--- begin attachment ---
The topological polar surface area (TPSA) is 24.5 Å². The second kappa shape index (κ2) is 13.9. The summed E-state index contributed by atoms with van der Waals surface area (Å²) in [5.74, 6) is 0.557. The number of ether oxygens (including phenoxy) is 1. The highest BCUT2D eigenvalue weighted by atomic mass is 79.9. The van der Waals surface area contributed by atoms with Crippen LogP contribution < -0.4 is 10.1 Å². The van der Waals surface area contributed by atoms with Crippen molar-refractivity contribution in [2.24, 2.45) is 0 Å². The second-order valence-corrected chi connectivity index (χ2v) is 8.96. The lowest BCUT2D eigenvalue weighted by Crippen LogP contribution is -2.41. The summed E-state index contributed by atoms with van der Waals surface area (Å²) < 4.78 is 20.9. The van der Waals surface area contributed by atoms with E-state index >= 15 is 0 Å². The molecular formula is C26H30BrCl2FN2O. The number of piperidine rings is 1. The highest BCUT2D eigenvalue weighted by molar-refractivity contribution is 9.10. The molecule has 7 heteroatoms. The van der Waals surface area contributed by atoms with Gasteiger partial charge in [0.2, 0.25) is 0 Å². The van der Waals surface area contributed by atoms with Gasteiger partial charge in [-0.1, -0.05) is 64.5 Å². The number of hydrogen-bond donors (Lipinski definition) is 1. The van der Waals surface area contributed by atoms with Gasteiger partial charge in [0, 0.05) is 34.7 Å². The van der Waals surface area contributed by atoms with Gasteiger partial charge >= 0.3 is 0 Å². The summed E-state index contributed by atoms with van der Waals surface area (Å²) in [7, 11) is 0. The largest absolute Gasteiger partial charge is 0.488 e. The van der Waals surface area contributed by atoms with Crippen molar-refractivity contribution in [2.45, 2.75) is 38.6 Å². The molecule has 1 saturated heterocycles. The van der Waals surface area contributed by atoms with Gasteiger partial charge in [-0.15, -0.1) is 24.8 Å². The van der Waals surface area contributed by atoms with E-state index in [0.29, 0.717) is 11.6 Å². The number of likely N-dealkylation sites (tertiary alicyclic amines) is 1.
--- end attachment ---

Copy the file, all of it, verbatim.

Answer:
The topological polar surface area (TPSA) is 24.5 Å². The second kappa shape index (κ2) is 13.9. The summed E-state index contributed by atoms with van der Waals surface area (Å²) in [5.74, 6) is 0.557. The number of ether oxygens (including phenoxy) is 1. The highest BCUT2D eigenvalue weighted by atomic mass is 79.9. The van der Waals surface area contributed by atoms with Crippen LogP contribution < -0.4 is 10.1 Å². The van der Waals surface area contributed by atoms with Crippen molar-refractivity contribution in [2.24, 2.45) is 0 Å². The second-order valence-corrected chi connectivity index (χ2v) is 8.96. The lowest BCUT2D eigenvalue weighted by Crippen LogP contribution is -2.41. The summed E-state index contributed by atoms with van der Waals surface area (Å²) < 4.78 is 20.9. The van der Waals surface area contributed by atoms with E-state index >= 15 is 0 Å². The molecular formula is C26H30BrCl2FN2O. The number of piperidine rings is 1. The highest BCUT2D eigenvalue weighted by molar-refractivity contribution is 9.10. The molecule has 7 heteroatoms. The van der Waals surface area contributed by atoms with Gasteiger partial charge in [0.2, 0.25) is 0 Å². The van der Waals surface area contributed by atoms with Gasteiger partial charge in [-0.1, -0.05) is 64.5 Å². The number of hydrogen-bond donors (Lipinski definition) is 1. The van der Waals surface area contributed by atoms with Gasteiger partial charge in [0, 0.05) is 34.7 Å². The van der Waals surface area contributed by atoms with Gasteiger partial charge >= 0.3 is 0 Å². The summed E-state index contributed by atoms with van der Waals surface area (Å²) in [7, 11) is 0. The largest absolute Gasteiger partial charge is 0.488 e. The van der Waals surface area contributed by atoms with Crippen molar-refractivity contribution in [2.45, 2.75) is 38.6 Å². The molecule has 1 saturated heterocycles. The van der Waals surface area contributed by atoms with Gasteiger partial charge in [-0.15, -0.1) is 24.8 Å². The van der Waals surface area contributed by atoms with E-state index in [0.29, 0.717) is 11.6 Å². The number of likely N-dealkylation sites (tertiary alicyclic amines) is 1.